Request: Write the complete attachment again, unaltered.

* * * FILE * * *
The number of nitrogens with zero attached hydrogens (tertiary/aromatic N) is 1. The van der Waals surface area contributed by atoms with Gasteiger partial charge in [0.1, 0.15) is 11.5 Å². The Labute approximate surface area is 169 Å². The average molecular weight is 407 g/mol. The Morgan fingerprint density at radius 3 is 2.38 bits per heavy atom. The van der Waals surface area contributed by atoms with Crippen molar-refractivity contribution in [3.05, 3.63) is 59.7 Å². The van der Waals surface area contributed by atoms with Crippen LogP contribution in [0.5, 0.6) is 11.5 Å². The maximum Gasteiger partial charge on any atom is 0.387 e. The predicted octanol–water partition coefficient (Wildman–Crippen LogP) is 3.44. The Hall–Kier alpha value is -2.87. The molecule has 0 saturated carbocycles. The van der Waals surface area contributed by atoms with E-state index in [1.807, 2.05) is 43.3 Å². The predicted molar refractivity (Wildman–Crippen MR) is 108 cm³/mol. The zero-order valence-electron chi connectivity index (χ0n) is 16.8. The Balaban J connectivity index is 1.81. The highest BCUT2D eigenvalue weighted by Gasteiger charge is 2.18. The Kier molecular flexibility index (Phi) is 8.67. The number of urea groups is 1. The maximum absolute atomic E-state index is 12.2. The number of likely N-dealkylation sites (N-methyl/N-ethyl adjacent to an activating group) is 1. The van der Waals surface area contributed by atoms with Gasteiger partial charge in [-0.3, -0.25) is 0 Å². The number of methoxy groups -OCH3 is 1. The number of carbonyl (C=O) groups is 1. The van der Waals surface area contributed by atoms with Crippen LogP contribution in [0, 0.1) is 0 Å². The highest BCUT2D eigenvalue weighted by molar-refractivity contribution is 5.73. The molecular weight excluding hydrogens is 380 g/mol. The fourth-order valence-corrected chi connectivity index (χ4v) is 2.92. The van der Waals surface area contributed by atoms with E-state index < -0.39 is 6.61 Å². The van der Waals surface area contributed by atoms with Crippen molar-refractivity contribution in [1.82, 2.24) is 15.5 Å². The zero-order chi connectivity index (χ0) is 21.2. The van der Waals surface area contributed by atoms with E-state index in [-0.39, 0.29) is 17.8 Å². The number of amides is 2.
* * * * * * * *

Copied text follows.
The number of nitrogens with zero attached hydrogens (tertiary/aromatic N) is 1. The van der Waals surface area contributed by atoms with Gasteiger partial charge in [0.1, 0.15) is 11.5 Å². The Labute approximate surface area is 169 Å². The average molecular weight is 407 g/mol. The Morgan fingerprint density at radius 3 is 2.38 bits per heavy atom. The van der Waals surface area contributed by atoms with Crippen molar-refractivity contribution in [3.05, 3.63) is 59.7 Å². The van der Waals surface area contributed by atoms with Crippen LogP contribution in [0.5, 0.6) is 11.5 Å². The maximum Gasteiger partial charge on any atom is 0.387 e. The predicted octanol–water partition coefficient (Wildman–Crippen LogP) is 3.44. The Hall–Kier alpha value is -2.87. The molecule has 0 saturated carbocycles. The van der Waals surface area contributed by atoms with E-state index in [1.807, 2.05) is 43.3 Å². The predicted molar refractivity (Wildman–Crippen MR) is 108 cm³/mol. The zero-order valence-electron chi connectivity index (χ0n) is 16.8. The Balaban J connectivity index is 1.81. The highest BCUT2D eigenvalue weighted by Gasteiger charge is 2.18. The Kier molecular flexibility index (Phi) is 8.67. The number of urea groups is 1. The maximum absolute atomic E-state index is 12.2. The number of likely N-dealkylation sites (N-methyl/N-ethyl adjacent to an activating group) is 1. The van der Waals surface area contributed by atoms with Gasteiger partial charge in [-0.3, -0.25) is 0 Å². The number of methoxy groups -OCH3 is 1. The number of carbonyl (C=O) groups is 1. The van der Waals surface area contributed by atoms with Crippen LogP contribution in [0, 0.1) is 0 Å². The highest BCUT2D eigenvalue weighted by molar-refractivity contribution is 5.73. The molecular weight excluding hydrogens is 380 g/mol. The fourth-order valence-corrected chi connectivity index (χ4v) is 2.92. The van der Waals surface area contributed by atoms with E-state index < -0.39 is 6.61 Å². The van der Waals surface area contributed by atoms with Crippen molar-refractivity contribution in [1.82, 2.24) is 15.5 Å². The zero-order chi connectivity index (χ0) is 21.2. The van der Waals surface area contributed by atoms with E-state index in [-0.39, 0.29) is 17.8 Å². The number of amides is 2.